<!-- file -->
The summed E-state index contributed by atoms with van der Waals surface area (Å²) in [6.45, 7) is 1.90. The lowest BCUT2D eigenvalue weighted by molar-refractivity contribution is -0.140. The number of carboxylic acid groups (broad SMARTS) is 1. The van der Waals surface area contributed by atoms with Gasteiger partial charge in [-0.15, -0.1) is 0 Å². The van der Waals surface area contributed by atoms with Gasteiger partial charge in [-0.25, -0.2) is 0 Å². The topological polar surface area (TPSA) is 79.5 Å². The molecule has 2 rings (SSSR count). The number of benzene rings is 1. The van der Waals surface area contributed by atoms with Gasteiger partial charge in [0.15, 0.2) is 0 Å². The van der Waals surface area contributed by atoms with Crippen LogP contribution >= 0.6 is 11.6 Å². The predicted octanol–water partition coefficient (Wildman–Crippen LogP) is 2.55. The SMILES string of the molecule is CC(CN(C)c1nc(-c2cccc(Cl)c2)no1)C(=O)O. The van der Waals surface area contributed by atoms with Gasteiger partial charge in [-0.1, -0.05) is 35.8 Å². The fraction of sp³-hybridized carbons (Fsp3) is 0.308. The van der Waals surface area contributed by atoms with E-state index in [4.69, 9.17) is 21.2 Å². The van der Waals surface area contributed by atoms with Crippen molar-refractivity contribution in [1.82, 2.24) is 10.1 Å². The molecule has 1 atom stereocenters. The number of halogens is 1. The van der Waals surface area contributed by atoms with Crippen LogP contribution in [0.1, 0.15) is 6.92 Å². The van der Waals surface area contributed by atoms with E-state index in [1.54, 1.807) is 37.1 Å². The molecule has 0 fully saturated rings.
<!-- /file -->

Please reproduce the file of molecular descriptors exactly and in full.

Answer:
The summed E-state index contributed by atoms with van der Waals surface area (Å²) in [6.45, 7) is 1.90. The lowest BCUT2D eigenvalue weighted by molar-refractivity contribution is -0.140. The number of carboxylic acid groups (broad SMARTS) is 1. The van der Waals surface area contributed by atoms with Gasteiger partial charge in [-0.15, -0.1) is 0 Å². The van der Waals surface area contributed by atoms with Gasteiger partial charge in [-0.25, -0.2) is 0 Å². The topological polar surface area (TPSA) is 79.5 Å². The molecule has 2 rings (SSSR count). The number of benzene rings is 1. The van der Waals surface area contributed by atoms with Gasteiger partial charge in [0.15, 0.2) is 0 Å². The van der Waals surface area contributed by atoms with Crippen LogP contribution >= 0.6 is 11.6 Å². The predicted octanol–water partition coefficient (Wildman–Crippen LogP) is 2.55. The SMILES string of the molecule is CC(CN(C)c1nc(-c2cccc(Cl)c2)no1)C(=O)O. The van der Waals surface area contributed by atoms with Gasteiger partial charge in [-0.1, -0.05) is 35.8 Å². The fraction of sp³-hybridized carbons (Fsp3) is 0.308. The van der Waals surface area contributed by atoms with E-state index in [4.69, 9.17) is 21.2 Å². The van der Waals surface area contributed by atoms with Crippen molar-refractivity contribution in [1.82, 2.24) is 10.1 Å². The molecule has 1 atom stereocenters. The number of halogens is 1. The van der Waals surface area contributed by atoms with Crippen LogP contribution in [0.1, 0.15) is 6.92 Å². The van der Waals surface area contributed by atoms with E-state index in [1.54, 1.807) is 37.1 Å². The molecule has 0 fully saturated rings.